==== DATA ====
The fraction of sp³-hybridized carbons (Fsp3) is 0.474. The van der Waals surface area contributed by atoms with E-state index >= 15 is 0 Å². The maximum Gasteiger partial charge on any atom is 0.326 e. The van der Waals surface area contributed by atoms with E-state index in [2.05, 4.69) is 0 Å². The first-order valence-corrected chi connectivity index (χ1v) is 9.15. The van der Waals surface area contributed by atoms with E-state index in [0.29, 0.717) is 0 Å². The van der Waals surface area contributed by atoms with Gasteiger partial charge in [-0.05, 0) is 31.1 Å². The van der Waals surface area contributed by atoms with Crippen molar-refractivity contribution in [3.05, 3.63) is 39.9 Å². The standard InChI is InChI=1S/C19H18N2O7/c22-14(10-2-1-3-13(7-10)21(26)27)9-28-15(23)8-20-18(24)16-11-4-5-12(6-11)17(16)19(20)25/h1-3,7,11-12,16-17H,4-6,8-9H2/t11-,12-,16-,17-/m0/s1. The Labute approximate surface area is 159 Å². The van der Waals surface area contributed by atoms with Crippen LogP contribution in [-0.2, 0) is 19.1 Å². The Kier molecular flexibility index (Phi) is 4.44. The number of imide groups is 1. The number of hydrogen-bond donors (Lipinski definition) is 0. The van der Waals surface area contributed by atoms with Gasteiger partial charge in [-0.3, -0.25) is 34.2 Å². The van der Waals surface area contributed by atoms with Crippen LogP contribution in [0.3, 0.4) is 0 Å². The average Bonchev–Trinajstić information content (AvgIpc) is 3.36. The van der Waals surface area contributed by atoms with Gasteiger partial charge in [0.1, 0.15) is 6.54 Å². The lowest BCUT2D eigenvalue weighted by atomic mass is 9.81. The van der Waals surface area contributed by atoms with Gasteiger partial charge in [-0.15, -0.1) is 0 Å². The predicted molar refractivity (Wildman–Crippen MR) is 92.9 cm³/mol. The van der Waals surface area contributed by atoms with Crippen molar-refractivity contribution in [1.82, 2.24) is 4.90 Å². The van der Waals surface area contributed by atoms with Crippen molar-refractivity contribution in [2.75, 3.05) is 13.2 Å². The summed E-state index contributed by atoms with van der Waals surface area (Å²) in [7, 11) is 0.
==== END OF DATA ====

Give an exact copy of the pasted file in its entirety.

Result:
The fraction of sp³-hybridized carbons (Fsp3) is 0.474. The van der Waals surface area contributed by atoms with E-state index >= 15 is 0 Å². The maximum Gasteiger partial charge on any atom is 0.326 e. The van der Waals surface area contributed by atoms with E-state index in [2.05, 4.69) is 0 Å². The first-order valence-corrected chi connectivity index (χ1v) is 9.15. The van der Waals surface area contributed by atoms with E-state index in [0.29, 0.717) is 0 Å². The van der Waals surface area contributed by atoms with Gasteiger partial charge in [-0.05, 0) is 31.1 Å². The van der Waals surface area contributed by atoms with Crippen molar-refractivity contribution in [3.05, 3.63) is 39.9 Å². The standard InChI is InChI=1S/C19H18N2O7/c22-14(10-2-1-3-13(7-10)21(26)27)9-28-15(23)8-20-18(24)16-11-4-5-12(6-11)17(16)19(20)25/h1-3,7,11-12,16-17H,4-6,8-9H2/t11-,12-,16-,17-/m0/s1. The Labute approximate surface area is 159 Å². The van der Waals surface area contributed by atoms with Crippen LogP contribution in [-0.2, 0) is 19.1 Å². The Kier molecular flexibility index (Phi) is 4.44. The number of imide groups is 1. The number of hydrogen-bond donors (Lipinski definition) is 0. The van der Waals surface area contributed by atoms with Gasteiger partial charge in [-0.3, -0.25) is 34.2 Å². The van der Waals surface area contributed by atoms with Crippen LogP contribution in [0.3, 0.4) is 0 Å². The average Bonchev–Trinajstić information content (AvgIpc) is 3.36. The van der Waals surface area contributed by atoms with Gasteiger partial charge in [0.1, 0.15) is 6.54 Å². The lowest BCUT2D eigenvalue weighted by atomic mass is 9.81. The van der Waals surface area contributed by atoms with Gasteiger partial charge in [-0.15, -0.1) is 0 Å². The predicted molar refractivity (Wildman–Crippen MR) is 92.9 cm³/mol. The van der Waals surface area contributed by atoms with Crippen molar-refractivity contribution in [1.82, 2.24) is 4.90 Å². The van der Waals surface area contributed by atoms with Crippen molar-refractivity contribution in [2.75, 3.05) is 13.2 Å². The summed E-state index contributed by atoms with van der Waals surface area (Å²) in [7, 11) is 0.